L/S of the plane being towed back towards the quay by a boat; Flight Lt Kinkead is seen climbing from the plane and onto the shoulders of a waiting rescue man, standing thigh-deep in the water. The man carries Kinkead on his shoulders to the quayside ramp (oh, the shame!), where he jumps down and walks off – it looks quite comical.
After a further number of failed attempts, including another one captured by British Pathe. Flt. Lt. Kinkead’s seaplane fails at first test prior to air speed record attempt at Calshot, Hampshire
On 12th March 1928, Samuel Kinkead took off in a Supermarine Napier S.5. from RAF Calshot in the New Forest. The nation watched on as he attempted to become the first pilot to break the 300 mph barrier, but the flight was to be his last. As Kink increased his speed and flew low across the water, tragedy struck. The plane inexplicably nosedived, and one of the Great War’s most celebrated pilots died instantly as he struck the water. A verdict of death by misadventure was passed at the inquest into the accident. You can read about Kink’s burial at Fawley on this site here: Samuel Kinkead – Funeral of a WWII Flying Ace
British Pathe have some footage on their website showing ‘The exclusive pictures of the actual departure from Calshot of Flt. Lt. Kinkead on the attempt to break the world’s record which ended in the tragic death of the gallant airman.’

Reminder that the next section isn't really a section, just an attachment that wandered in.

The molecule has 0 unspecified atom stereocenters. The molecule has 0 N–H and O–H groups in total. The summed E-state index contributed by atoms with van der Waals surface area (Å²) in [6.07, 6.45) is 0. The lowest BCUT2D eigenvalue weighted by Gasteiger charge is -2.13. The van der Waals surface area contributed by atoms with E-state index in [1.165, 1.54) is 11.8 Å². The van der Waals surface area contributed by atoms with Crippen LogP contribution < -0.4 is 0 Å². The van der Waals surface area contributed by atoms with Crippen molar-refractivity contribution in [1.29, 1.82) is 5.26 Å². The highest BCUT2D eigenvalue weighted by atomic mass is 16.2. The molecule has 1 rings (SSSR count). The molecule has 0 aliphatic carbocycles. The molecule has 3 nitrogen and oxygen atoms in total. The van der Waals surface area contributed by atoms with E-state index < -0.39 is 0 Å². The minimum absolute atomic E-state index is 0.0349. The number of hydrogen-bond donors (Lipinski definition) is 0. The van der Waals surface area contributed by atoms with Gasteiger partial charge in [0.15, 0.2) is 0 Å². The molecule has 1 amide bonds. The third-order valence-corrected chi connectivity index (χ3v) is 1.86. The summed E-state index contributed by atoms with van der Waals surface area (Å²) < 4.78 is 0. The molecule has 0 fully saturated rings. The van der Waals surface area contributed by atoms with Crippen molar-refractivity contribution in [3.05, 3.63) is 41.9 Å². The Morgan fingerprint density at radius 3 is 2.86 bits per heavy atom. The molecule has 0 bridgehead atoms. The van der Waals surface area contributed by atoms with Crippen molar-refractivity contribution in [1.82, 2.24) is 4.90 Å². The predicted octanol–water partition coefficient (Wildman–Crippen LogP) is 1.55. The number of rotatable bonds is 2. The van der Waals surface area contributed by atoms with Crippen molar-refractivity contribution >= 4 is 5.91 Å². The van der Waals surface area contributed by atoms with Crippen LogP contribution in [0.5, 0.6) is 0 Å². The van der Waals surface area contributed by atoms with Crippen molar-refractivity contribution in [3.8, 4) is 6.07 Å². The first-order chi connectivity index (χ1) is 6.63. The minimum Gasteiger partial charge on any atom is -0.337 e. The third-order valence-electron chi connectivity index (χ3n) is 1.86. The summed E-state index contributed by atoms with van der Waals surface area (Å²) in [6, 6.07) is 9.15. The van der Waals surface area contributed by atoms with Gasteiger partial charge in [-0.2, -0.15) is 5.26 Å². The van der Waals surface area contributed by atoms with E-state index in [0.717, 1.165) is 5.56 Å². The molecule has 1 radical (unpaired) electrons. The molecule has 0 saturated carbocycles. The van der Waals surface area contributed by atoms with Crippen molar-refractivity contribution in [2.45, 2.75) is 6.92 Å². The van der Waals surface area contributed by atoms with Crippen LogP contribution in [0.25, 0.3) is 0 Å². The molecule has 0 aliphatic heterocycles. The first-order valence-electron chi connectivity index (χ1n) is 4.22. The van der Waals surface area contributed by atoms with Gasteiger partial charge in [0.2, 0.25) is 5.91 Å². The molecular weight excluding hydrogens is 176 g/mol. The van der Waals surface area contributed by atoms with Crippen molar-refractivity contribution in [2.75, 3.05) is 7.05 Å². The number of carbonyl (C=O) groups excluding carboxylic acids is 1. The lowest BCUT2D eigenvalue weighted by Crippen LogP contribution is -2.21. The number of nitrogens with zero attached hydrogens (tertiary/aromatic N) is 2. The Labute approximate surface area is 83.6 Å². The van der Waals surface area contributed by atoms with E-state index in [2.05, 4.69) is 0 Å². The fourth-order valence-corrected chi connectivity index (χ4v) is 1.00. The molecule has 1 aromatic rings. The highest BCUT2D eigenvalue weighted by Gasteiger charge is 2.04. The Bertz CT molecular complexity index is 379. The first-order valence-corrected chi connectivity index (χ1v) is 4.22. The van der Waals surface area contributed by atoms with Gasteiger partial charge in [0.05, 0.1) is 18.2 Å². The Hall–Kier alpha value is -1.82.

The 300mph Barrier
Mario de Bernardi went on to set yet another world speed record on 30th March 1928, flying a Macchi M.52R racing seaplane 512.776 kilometres per hour (318.624 mph) at Venice, becoming both the first person to exceed 500 kilometres per hour (310 mph) and the first person to exceed 300 miles per hour (480 km/h).
Later in 1928 Flying Officer David D”Arcy Alexander Greig of the British High Speed Flight raised the World Air Speed Record to 319.57 mph in the Supermarine S5
World’s Air Speed Record – 1928
Full titles: “World’s Air Speed Record for Britain? – Flight-Lieut. d’Arcy Greig, in his “Flying Bullet” the tiny Super-Marine seaplane, travels over six miles a minute in first tests.” Calshot, Hampshire.